The Four Stages of Bankruptcy Communications

Stage 1: Getting Into Financial Difficulties

Key audiences typically learn about a company’s financial difficulties because of reports of a bad quarter, a bond downgrading, downsizing or the loss of a key customer. After a bond downgrading, or any time a company closes a facility or a retail outlet or makes a layoff at one location, rumors will spread about store and facility closures, financial difficulties and massive layoffs. The news media will often take the rumors seriously. A company must, at the very least, tell the news media that it does not comment on rumors, but should also consider denying or discussing certain rumors.

Once any of your key audiences knows that you face difficult financial times, it is important to change how your company communicates to them, even if there is little likelihood of a Chapter 11 filing.

Stage 2: Entering Chapter 11

Once a company knows it is going to enter Chapter 11, it must consider whether to surprise employees, vendors, customers and investors with the news or publicly discuss the possibility beforehand. When a company is going to have a “prepackaged” or “pre-negotiated” reorganization plan, that is, a plan that has been pre-approved by key investors, announcing the Chapter 11 filing in advance is always advantageous. Whenever the announcement comes, the company must immediately begin a campaign to tell key audiences how it will continue to benefit them. Every communication with every target market should focus on these benefits:

  • How the company currently benefits the audience
  • Why the company’s continued operation will benefit the audience
  • What the audience can do to help the company (e.g., continue customary vendor terms)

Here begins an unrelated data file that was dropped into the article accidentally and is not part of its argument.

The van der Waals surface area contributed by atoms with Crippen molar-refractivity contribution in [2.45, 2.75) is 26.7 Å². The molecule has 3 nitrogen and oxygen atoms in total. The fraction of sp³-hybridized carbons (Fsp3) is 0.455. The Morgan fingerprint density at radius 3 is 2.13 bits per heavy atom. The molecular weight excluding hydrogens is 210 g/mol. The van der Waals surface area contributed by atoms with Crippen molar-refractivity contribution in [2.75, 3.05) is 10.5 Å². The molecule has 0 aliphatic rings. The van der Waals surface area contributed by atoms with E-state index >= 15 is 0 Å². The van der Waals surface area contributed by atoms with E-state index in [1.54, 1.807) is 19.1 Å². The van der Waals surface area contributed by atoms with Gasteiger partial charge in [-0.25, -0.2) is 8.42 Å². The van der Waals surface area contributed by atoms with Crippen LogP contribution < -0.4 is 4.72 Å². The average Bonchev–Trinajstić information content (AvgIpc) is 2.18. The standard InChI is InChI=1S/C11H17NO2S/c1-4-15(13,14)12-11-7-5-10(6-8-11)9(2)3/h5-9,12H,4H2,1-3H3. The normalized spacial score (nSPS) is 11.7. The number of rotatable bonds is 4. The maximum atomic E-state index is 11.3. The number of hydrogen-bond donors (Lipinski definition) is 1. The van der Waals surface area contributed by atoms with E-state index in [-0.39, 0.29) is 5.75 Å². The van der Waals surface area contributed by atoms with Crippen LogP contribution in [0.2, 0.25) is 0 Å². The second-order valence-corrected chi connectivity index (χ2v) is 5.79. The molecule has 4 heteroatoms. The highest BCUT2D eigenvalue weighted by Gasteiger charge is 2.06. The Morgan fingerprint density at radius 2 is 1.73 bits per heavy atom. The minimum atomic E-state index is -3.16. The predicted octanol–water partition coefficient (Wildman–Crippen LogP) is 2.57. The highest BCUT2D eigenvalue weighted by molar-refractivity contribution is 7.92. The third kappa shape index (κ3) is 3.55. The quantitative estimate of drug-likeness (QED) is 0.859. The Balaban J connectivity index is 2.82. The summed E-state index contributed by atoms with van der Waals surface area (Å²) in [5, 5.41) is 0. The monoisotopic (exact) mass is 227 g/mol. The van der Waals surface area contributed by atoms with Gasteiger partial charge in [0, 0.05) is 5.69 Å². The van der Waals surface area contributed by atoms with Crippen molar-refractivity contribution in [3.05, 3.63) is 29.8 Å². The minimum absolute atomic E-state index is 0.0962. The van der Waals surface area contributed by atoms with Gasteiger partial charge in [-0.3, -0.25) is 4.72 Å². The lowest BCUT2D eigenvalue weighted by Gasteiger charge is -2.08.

Stage 3: Submitting the Reorganization Plan

Once the reorganization plan is submitted, the company must begin to take a low profile when talking about the plan to investors or the news media. The company can continue to make positive messages to customers, vendors and employees, but these messages should focus on organizational strengths, not the new financial plan. The idea is to keep control of the process of negotiating and approving the Chapter 11 plan by keeping it out of the news media. The one exception is when there is a battle over the plan or some group proposes an alternative plan. In these cases, the company needs to weigh its public comments very carefully.

Stage 4: Re-establishing the Company’s Reputation

Once a company has undergone a financial reorganization, it must rebuild its relationship with key audiences. And it must do so in a way that appears to be frugal and sensible:

  • Communicate why the company is stronger now
  • Share news that demonstrates the company is back, or on the way back
  • Tell the communities in which the company has operations how it helps them
  • Tell employees and shareholders that the worst is over, and they will soon enjoy the fruits of growth

No company can repair its reputation overnight. Even an amiable pre-negotiated Chapter 11 may leave a bitter taste in the mouths of many investors, customers and employees. Rebuilding credibility will take a proactive communications program that may last years.